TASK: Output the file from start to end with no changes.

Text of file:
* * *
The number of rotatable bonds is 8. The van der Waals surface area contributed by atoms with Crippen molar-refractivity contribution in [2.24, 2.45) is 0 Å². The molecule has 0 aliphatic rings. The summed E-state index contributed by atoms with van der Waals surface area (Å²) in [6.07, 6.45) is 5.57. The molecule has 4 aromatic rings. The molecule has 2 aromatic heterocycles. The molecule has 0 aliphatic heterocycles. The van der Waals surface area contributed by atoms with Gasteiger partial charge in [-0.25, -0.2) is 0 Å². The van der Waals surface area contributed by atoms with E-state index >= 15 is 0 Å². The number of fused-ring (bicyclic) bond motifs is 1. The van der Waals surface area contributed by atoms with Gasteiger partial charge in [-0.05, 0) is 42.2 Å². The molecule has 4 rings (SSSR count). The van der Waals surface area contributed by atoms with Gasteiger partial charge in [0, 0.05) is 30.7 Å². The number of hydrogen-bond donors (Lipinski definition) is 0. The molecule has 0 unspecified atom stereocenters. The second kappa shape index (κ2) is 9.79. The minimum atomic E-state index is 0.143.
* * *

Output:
The number of rotatable bonds is 8. The van der Waals surface area contributed by atoms with Crippen molar-refractivity contribution in [2.24, 2.45) is 0 Å². The molecule has 0 aliphatic rings. The summed E-state index contributed by atoms with van der Waals surface area (Å²) in [6.07, 6.45) is 5.57. The molecule has 4 aromatic rings. The molecule has 2 aromatic heterocycles. The molecule has 0 aliphatic heterocycles. The van der Waals surface area contributed by atoms with Gasteiger partial charge in [-0.25, -0.2) is 0 Å². The van der Waals surface area contributed by atoms with E-state index >= 15 is 0 Å². The number of fused-ring (bicyclic) bond motifs is 1. The van der Waals surface area contributed by atoms with Gasteiger partial charge in [-0.05, 0) is 42.2 Å². The molecule has 4 rings (SSSR count). The van der Waals surface area contributed by atoms with Gasteiger partial charge in [0, 0.05) is 30.7 Å². The number of hydrogen-bond donors (Lipinski definition) is 0. The molecule has 0 unspecified atom stereocenters. The second kappa shape index (κ2) is 9.79. The minimum atomic E-state index is 0.143.